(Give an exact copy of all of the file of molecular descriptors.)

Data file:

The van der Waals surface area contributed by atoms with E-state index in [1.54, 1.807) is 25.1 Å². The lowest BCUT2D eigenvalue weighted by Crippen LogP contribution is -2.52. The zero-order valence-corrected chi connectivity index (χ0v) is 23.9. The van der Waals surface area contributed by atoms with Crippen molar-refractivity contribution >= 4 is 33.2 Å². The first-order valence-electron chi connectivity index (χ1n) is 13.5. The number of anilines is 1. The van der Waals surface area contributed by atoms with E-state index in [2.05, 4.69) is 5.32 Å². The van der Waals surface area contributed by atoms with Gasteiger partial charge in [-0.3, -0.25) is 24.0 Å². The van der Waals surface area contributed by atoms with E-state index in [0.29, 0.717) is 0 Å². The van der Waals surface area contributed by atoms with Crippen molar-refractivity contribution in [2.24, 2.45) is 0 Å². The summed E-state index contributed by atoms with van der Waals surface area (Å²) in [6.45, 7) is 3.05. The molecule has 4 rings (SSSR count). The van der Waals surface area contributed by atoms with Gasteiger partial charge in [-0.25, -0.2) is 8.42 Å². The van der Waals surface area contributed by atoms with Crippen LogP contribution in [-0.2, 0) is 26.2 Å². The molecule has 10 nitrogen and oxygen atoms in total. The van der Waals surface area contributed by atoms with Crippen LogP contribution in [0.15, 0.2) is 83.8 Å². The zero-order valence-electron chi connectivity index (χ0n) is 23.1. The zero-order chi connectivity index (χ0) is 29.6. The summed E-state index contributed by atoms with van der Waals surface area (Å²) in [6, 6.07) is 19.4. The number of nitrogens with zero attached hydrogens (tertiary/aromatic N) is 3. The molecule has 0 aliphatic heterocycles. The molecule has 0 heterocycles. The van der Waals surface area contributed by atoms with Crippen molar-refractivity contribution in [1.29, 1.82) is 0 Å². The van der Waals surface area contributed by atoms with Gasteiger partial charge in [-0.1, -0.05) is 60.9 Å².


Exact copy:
The van der Waals surface area contributed by atoms with E-state index in [1.54, 1.807) is 25.1 Å². The lowest BCUT2D eigenvalue weighted by Crippen LogP contribution is -2.52. The zero-order valence-corrected chi connectivity index (χ0v) is 23.9. The van der Waals surface area contributed by atoms with Crippen molar-refractivity contribution >= 4 is 33.2 Å². The first-order valence-electron chi connectivity index (χ1n) is 13.5. The number of anilines is 1. The van der Waals surface area contributed by atoms with E-state index in [2.05, 4.69) is 5.32 Å². The van der Waals surface area contributed by atoms with Gasteiger partial charge in [-0.3, -0.25) is 24.0 Å². The van der Waals surface area contributed by atoms with E-state index in [0.29, 0.717) is 0 Å². The van der Waals surface area contributed by atoms with Crippen molar-refractivity contribution in [2.24, 2.45) is 0 Å². The summed E-state index contributed by atoms with van der Waals surface area (Å²) in [6.45, 7) is 3.05. The molecule has 4 rings (SSSR count). The van der Waals surface area contributed by atoms with Gasteiger partial charge in [-0.25, -0.2) is 8.42 Å². The van der Waals surface area contributed by atoms with Crippen LogP contribution in [-0.2, 0) is 26.2 Å². The molecule has 10 nitrogen and oxygen atoms in total. The van der Waals surface area contributed by atoms with Crippen LogP contribution in [0.15, 0.2) is 83.8 Å². The zero-order valence-electron chi connectivity index (χ0n) is 23.1. The zero-order chi connectivity index (χ0) is 29.6. The summed E-state index contributed by atoms with van der Waals surface area (Å²) in [6, 6.07) is 19.4. The number of nitrogens with zero attached hydrogens (tertiary/aromatic N) is 3. The molecule has 0 aliphatic heterocycles. The molecule has 0 heterocycles. The van der Waals surface area contributed by atoms with Crippen molar-refractivity contribution in [1.29, 1.82) is 0 Å². The van der Waals surface area contributed by atoms with Gasteiger partial charge in [-0.1, -0.05) is 60.9 Å².